Wall Street rules intended for publicly traded companies should not extend to family farms. That is the message the American Farm Bureau Federation and six other agricultural groups sent to the Securities and Exchange Commission.
The SEC proposed a rule to require public companies to report on Scope 3 emissions, which are the result of activities not owned or controlled by a publicly traded company but contribute to its value chain. Public companies that produce goods from agricultural products would need to report emissions from the relevant agricultural operations. The farm groups’ concern is that the rule will burden family farmers and ranchers and drive further consolidation in agriculture—all for no real environmental benefit.
In a letter sent today to the SEC, the organizations stated, “This tracking will be extremely expensive, invasive, and burdensome for farmers and ranchers, at the cost of improved production practices that generate actual environmental gains. Family farms, particularly smaller ones, will be hardest hit, with the rule driving greater consolidation and fewer family farms. The easiest path for registrants will be to source their inputs from larger corporate operations with greater resources and more sophisticated data-gathering and reporting systems. Alternatively, registrants may simply vertically integrate their supply chains, leading to further consolidation.”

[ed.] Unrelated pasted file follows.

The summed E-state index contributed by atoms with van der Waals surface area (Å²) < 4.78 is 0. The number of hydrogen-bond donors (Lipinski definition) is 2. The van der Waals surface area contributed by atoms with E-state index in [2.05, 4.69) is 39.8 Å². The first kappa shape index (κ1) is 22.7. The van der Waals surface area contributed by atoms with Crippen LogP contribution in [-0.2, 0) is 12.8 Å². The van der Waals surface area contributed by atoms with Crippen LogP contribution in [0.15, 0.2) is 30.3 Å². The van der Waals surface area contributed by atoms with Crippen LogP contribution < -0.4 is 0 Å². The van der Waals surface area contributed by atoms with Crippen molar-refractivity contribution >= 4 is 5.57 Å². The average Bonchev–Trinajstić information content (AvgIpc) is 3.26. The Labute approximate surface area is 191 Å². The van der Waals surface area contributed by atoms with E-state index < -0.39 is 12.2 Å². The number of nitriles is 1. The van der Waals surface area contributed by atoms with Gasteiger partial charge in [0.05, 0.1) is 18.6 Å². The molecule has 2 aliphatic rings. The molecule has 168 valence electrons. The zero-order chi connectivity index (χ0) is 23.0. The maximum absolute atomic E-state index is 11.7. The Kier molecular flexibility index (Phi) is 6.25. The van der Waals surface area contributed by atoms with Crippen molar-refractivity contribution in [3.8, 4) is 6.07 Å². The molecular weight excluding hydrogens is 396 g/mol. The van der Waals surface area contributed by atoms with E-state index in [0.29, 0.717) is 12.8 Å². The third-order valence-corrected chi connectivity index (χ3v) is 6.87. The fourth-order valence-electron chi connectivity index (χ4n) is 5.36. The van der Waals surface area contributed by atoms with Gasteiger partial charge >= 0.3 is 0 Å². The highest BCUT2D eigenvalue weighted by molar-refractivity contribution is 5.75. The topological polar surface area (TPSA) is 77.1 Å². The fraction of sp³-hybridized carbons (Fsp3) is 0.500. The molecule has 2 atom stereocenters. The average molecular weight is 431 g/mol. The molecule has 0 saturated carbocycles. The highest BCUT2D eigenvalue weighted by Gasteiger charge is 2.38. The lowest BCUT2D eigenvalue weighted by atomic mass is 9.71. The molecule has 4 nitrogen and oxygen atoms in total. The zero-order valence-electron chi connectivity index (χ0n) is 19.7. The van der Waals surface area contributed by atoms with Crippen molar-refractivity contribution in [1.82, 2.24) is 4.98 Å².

In the letter, the organizations ask the SEC to recognize it wouldn’t be appropriate to subject farmers to Scope 3 reporting requirements, and to draft a rule that specifies that companies cannot compel farmers and ranchers to provide emissions information.
“While farmers and ranchers play a vital role in America’s supply chain, 98% of farms are family owned and 90% of those are small,” the letter continues. “This means that a considerable part of the agriculture industry does not fall within the SEC’s direct regulation of disclosure information, which extends to regulating public companies (registrants and issuers).”
Signing onto the letter were AFBF, Agricultural Retailers Association, American Soybean Association, National Cattlemen’s Beef Association, National Corn Growers Association, National Pork Producers Council, and North American Meat Institute.
Read the full letter here.
Read a previous letter sent to the SEC here.